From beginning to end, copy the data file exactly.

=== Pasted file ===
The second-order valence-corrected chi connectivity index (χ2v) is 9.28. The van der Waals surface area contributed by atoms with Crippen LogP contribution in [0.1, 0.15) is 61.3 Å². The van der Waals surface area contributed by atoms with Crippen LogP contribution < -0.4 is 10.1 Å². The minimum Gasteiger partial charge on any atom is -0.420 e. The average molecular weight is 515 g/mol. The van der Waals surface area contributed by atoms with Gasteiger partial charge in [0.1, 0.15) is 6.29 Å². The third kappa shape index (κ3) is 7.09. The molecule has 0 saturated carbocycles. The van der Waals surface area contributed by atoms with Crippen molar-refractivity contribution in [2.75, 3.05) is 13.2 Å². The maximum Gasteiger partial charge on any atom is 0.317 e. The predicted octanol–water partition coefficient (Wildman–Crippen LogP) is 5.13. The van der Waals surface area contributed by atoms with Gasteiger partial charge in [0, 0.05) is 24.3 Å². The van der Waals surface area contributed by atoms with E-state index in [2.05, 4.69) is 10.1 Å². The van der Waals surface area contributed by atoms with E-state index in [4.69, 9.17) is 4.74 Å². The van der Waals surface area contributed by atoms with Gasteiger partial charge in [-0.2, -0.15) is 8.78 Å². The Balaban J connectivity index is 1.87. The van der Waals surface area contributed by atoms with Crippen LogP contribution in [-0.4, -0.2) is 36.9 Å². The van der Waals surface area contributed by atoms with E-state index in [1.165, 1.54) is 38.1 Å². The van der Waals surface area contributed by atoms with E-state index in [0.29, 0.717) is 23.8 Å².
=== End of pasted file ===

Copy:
The second-order valence-corrected chi connectivity index (χ2v) is 9.28. The van der Waals surface area contributed by atoms with Crippen LogP contribution in [0.1, 0.15) is 61.3 Å². The van der Waals surface area contributed by atoms with Crippen LogP contribution < -0.4 is 10.1 Å². The minimum Gasteiger partial charge on any atom is -0.420 e. The average molecular weight is 515 g/mol. The van der Waals surface area contributed by atoms with Gasteiger partial charge in [0.1, 0.15) is 6.29 Å². The third kappa shape index (κ3) is 7.09. The molecule has 0 saturated carbocycles. The van der Waals surface area contributed by atoms with Crippen molar-refractivity contribution in [2.75, 3.05) is 13.2 Å². The maximum Gasteiger partial charge on any atom is 0.317 e. The predicted octanol–water partition coefficient (Wildman–Crippen LogP) is 5.13. The van der Waals surface area contributed by atoms with Gasteiger partial charge in [0, 0.05) is 24.3 Å². The van der Waals surface area contributed by atoms with E-state index in [2.05, 4.69) is 10.1 Å². The van der Waals surface area contributed by atoms with E-state index in [4.69, 9.17) is 4.74 Å². The van der Waals surface area contributed by atoms with Gasteiger partial charge in [-0.2, -0.15) is 8.78 Å². The Balaban J connectivity index is 1.87. The van der Waals surface area contributed by atoms with Crippen LogP contribution in [-0.4, -0.2) is 36.9 Å². The van der Waals surface area contributed by atoms with E-state index in [1.165, 1.54) is 38.1 Å². The van der Waals surface area contributed by atoms with E-state index in [0.29, 0.717) is 23.8 Å².